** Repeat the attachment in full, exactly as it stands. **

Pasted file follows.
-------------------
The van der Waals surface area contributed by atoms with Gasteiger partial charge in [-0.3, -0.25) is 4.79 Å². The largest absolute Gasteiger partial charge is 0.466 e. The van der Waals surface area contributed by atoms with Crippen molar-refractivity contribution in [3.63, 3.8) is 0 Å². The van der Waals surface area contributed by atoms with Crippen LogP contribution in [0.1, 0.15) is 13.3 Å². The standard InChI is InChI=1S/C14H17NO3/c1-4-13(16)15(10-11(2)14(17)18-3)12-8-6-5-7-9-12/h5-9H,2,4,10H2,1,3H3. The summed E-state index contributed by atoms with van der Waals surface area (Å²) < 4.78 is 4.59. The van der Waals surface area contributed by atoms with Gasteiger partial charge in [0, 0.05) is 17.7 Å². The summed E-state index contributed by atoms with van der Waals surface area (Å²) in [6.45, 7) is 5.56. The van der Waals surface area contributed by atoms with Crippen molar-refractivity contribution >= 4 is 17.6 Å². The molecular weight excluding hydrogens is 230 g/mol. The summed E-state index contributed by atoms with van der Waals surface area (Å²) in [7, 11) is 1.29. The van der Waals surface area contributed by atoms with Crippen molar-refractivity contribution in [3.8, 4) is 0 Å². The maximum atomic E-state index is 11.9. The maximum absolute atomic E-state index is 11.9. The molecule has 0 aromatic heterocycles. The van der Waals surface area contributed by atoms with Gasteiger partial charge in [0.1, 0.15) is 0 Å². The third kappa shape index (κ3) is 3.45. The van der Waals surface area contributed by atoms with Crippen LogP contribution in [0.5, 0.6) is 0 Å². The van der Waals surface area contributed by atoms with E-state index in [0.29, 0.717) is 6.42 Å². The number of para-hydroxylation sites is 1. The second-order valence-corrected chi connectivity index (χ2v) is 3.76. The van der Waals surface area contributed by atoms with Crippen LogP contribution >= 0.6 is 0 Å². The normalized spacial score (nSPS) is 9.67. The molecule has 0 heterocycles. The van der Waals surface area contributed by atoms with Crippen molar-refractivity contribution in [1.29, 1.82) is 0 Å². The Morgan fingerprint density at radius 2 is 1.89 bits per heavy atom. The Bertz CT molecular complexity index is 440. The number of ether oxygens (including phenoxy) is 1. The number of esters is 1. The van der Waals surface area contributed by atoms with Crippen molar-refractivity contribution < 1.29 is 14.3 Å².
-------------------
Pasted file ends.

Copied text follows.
The van der Waals surface area contributed by atoms with Gasteiger partial charge in [-0.3, -0.25) is 4.79 Å². The largest absolute Gasteiger partial charge is 0.466 e. The van der Waals surface area contributed by atoms with Crippen molar-refractivity contribution in [3.63, 3.8) is 0 Å². The van der Waals surface area contributed by atoms with Crippen LogP contribution in [0.1, 0.15) is 13.3 Å². The standard InChI is InChI=1S/C14H17NO3/c1-4-13(16)15(10-11(2)14(17)18-3)12-8-6-5-7-9-12/h5-9H,2,4,10H2,1,3H3. The summed E-state index contributed by atoms with van der Waals surface area (Å²) < 4.78 is 4.59. The van der Waals surface area contributed by atoms with Gasteiger partial charge in [0, 0.05) is 17.7 Å². The summed E-state index contributed by atoms with van der Waals surface area (Å²) in [6.45, 7) is 5.56. The van der Waals surface area contributed by atoms with Crippen molar-refractivity contribution >= 4 is 17.6 Å². The molecular weight excluding hydrogens is 230 g/mol. The summed E-state index contributed by atoms with van der Waals surface area (Å²) in [7, 11) is 1.29. The van der Waals surface area contributed by atoms with Crippen molar-refractivity contribution in [3.8, 4) is 0 Å². The maximum atomic E-state index is 11.9. The maximum absolute atomic E-state index is 11.9. The molecule has 0 aromatic heterocycles. The van der Waals surface area contributed by atoms with Gasteiger partial charge in [0.1, 0.15) is 0 Å². The third kappa shape index (κ3) is 3.45. The van der Waals surface area contributed by atoms with Crippen LogP contribution in [0.5, 0.6) is 0 Å². The van der Waals surface area contributed by atoms with E-state index in [0.29, 0.717) is 6.42 Å². The number of para-hydroxylation sites is 1. The second-order valence-corrected chi connectivity index (χ2v) is 3.76. The van der Waals surface area contributed by atoms with Crippen LogP contribution >= 0.6 is 0 Å². The normalized spacial score (nSPS) is 9.67. The molecule has 0 heterocycles. The van der Waals surface area contributed by atoms with Crippen molar-refractivity contribution in [1.29, 1.82) is 0 Å². The Morgan fingerprint density at radius 2 is 1.89 bits per heavy atom. The Bertz CT molecular complexity index is 440. The number of ether oxygens (including phenoxy) is 1. The number of esters is 1. The van der Waals surface area contributed by atoms with Crippen molar-refractivity contribution < 1.29 is 14.3 Å².